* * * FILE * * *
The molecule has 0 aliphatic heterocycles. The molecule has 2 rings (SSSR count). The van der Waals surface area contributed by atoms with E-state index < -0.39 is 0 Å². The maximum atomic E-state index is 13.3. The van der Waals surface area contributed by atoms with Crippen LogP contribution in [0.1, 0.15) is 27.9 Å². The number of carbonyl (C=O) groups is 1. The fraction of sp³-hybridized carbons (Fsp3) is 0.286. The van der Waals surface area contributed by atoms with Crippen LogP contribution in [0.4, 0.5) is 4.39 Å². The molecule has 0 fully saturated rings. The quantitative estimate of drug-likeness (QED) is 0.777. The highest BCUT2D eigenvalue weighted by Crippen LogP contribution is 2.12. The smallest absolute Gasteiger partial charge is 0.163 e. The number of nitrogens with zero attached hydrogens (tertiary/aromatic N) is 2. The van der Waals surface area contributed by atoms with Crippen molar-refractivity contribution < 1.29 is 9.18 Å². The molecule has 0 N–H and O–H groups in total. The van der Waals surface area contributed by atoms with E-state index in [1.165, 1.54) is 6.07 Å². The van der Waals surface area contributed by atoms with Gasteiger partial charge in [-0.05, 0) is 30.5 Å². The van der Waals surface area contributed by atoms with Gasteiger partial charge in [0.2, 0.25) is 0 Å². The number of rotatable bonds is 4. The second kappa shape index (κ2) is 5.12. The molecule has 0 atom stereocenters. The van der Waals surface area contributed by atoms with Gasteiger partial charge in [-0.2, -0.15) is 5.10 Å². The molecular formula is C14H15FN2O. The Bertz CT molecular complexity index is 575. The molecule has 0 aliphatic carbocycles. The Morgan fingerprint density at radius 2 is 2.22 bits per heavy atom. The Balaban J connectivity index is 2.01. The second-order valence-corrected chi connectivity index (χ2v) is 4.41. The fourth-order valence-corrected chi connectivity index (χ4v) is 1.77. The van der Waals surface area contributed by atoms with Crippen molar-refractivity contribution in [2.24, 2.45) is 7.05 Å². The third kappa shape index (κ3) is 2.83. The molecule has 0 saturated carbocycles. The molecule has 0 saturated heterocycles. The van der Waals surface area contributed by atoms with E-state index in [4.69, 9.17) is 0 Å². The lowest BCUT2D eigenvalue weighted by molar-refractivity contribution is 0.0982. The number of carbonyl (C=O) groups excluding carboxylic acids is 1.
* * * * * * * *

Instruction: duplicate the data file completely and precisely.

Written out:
The molecule has 0 aliphatic heterocycles. The molecule has 2 rings (SSSR count). The van der Waals surface area contributed by atoms with E-state index < -0.39 is 0 Å². The maximum atomic E-state index is 13.3. The van der Waals surface area contributed by atoms with Crippen LogP contribution in [0.1, 0.15) is 27.9 Å². The number of carbonyl (C=O) groups is 1. The fraction of sp³-hybridized carbons (Fsp3) is 0.286. The van der Waals surface area contributed by atoms with Crippen LogP contribution in [0.4, 0.5) is 4.39 Å². The molecule has 0 fully saturated rings. The quantitative estimate of drug-likeness (QED) is 0.777. The highest BCUT2D eigenvalue weighted by Crippen LogP contribution is 2.12. The smallest absolute Gasteiger partial charge is 0.163 e. The number of nitrogens with zero attached hydrogens (tertiary/aromatic N) is 2. The van der Waals surface area contributed by atoms with Crippen molar-refractivity contribution < 1.29 is 9.18 Å². The molecule has 0 N–H and O–H groups in total. The van der Waals surface area contributed by atoms with E-state index in [1.165, 1.54) is 6.07 Å². The van der Waals surface area contributed by atoms with Gasteiger partial charge in [-0.05, 0) is 30.5 Å². The van der Waals surface area contributed by atoms with Gasteiger partial charge in [0.2, 0.25) is 0 Å². The number of rotatable bonds is 4. The second kappa shape index (κ2) is 5.12. The molecule has 0 atom stereocenters. The van der Waals surface area contributed by atoms with Gasteiger partial charge in [-0.2, -0.15) is 5.10 Å². The molecular formula is C14H15FN2O. The Bertz CT molecular complexity index is 575. The molecule has 0 aliphatic carbocycles. The Morgan fingerprint density at radius 2 is 2.22 bits per heavy atom. The Balaban J connectivity index is 2.01. The second-order valence-corrected chi connectivity index (χ2v) is 4.41. The fourth-order valence-corrected chi connectivity index (χ4v) is 1.77. The van der Waals surface area contributed by atoms with Crippen molar-refractivity contribution in [2.24, 2.45) is 7.05 Å². The third kappa shape index (κ3) is 2.83. The molecule has 0 saturated carbocycles. The molecule has 0 saturated heterocycles. The van der Waals surface area contributed by atoms with E-state index in [4.69, 9.17) is 0 Å². The lowest BCUT2D eigenvalue weighted by molar-refractivity contribution is 0.0982. The number of carbonyl (C=O) groups excluding carboxylic acids is 1.